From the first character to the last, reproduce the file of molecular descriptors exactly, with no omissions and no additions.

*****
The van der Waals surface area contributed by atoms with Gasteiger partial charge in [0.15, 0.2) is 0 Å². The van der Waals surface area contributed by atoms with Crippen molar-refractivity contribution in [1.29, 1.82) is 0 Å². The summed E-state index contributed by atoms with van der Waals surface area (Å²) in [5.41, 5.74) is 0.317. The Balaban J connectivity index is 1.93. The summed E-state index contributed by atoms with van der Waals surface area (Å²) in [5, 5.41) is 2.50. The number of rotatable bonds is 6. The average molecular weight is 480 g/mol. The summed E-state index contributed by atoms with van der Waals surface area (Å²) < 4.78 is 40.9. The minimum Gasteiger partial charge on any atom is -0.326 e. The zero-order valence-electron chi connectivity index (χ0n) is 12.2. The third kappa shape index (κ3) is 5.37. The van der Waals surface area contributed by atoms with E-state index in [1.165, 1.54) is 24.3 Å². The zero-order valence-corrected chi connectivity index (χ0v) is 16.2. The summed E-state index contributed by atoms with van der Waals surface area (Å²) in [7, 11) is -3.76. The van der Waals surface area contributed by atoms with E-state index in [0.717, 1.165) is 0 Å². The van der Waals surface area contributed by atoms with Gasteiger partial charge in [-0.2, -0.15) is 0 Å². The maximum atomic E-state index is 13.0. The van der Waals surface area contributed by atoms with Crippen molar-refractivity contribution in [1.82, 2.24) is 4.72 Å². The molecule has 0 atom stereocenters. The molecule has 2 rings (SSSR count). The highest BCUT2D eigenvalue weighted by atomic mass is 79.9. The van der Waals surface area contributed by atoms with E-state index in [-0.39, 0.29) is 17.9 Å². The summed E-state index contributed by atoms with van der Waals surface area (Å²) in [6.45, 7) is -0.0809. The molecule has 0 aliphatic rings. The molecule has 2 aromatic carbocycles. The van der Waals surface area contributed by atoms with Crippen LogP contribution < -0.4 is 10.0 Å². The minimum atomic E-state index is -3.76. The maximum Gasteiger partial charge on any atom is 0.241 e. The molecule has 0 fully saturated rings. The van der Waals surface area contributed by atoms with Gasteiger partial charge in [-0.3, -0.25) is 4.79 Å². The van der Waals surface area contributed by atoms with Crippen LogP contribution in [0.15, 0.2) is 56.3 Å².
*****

The van der Waals surface area contributed by atoms with Gasteiger partial charge in [0.15, 0.2) is 0 Å². The van der Waals surface area contributed by atoms with Crippen molar-refractivity contribution in [1.29, 1.82) is 0 Å². The summed E-state index contributed by atoms with van der Waals surface area (Å²) in [5.41, 5.74) is 0.317. The Balaban J connectivity index is 1.93. The summed E-state index contributed by atoms with van der Waals surface area (Å²) in [5, 5.41) is 2.50. The number of rotatable bonds is 6. The average molecular weight is 480 g/mol. The summed E-state index contributed by atoms with van der Waals surface area (Å²) < 4.78 is 40.9. The minimum Gasteiger partial charge on any atom is -0.326 e. The zero-order valence-electron chi connectivity index (χ0n) is 12.2. The third kappa shape index (κ3) is 5.37. The van der Waals surface area contributed by atoms with E-state index in [1.165, 1.54) is 24.3 Å². The zero-order valence-corrected chi connectivity index (χ0v) is 16.2. The summed E-state index contributed by atoms with van der Waals surface area (Å²) in [7, 11) is -3.76. The van der Waals surface area contributed by atoms with E-state index in [0.717, 1.165) is 0 Å². The van der Waals surface area contributed by atoms with Gasteiger partial charge in [-0.2, -0.15) is 0 Å². The maximum atomic E-state index is 13.0. The van der Waals surface area contributed by atoms with Crippen molar-refractivity contribution in [1.82, 2.24) is 4.72 Å². The molecule has 0 atom stereocenters. The molecule has 2 rings (SSSR count). The highest BCUT2D eigenvalue weighted by atomic mass is 79.9. The van der Waals surface area contributed by atoms with E-state index in [-0.39, 0.29) is 17.9 Å². The summed E-state index contributed by atoms with van der Waals surface area (Å²) in [6.45, 7) is -0.0809. The molecule has 0 aliphatic rings. The molecule has 2 aromatic carbocycles. The van der Waals surface area contributed by atoms with Crippen LogP contribution < -0.4 is 10.0 Å². The minimum atomic E-state index is -3.76. The maximum Gasteiger partial charge on any atom is 0.241 e. The molecule has 0 fully saturated rings. The van der Waals surface area contributed by atoms with Gasteiger partial charge in [-0.3, -0.25) is 4.79 Å². The van der Waals surface area contributed by atoms with Crippen LogP contribution in [0.15, 0.2) is 56.3 Å².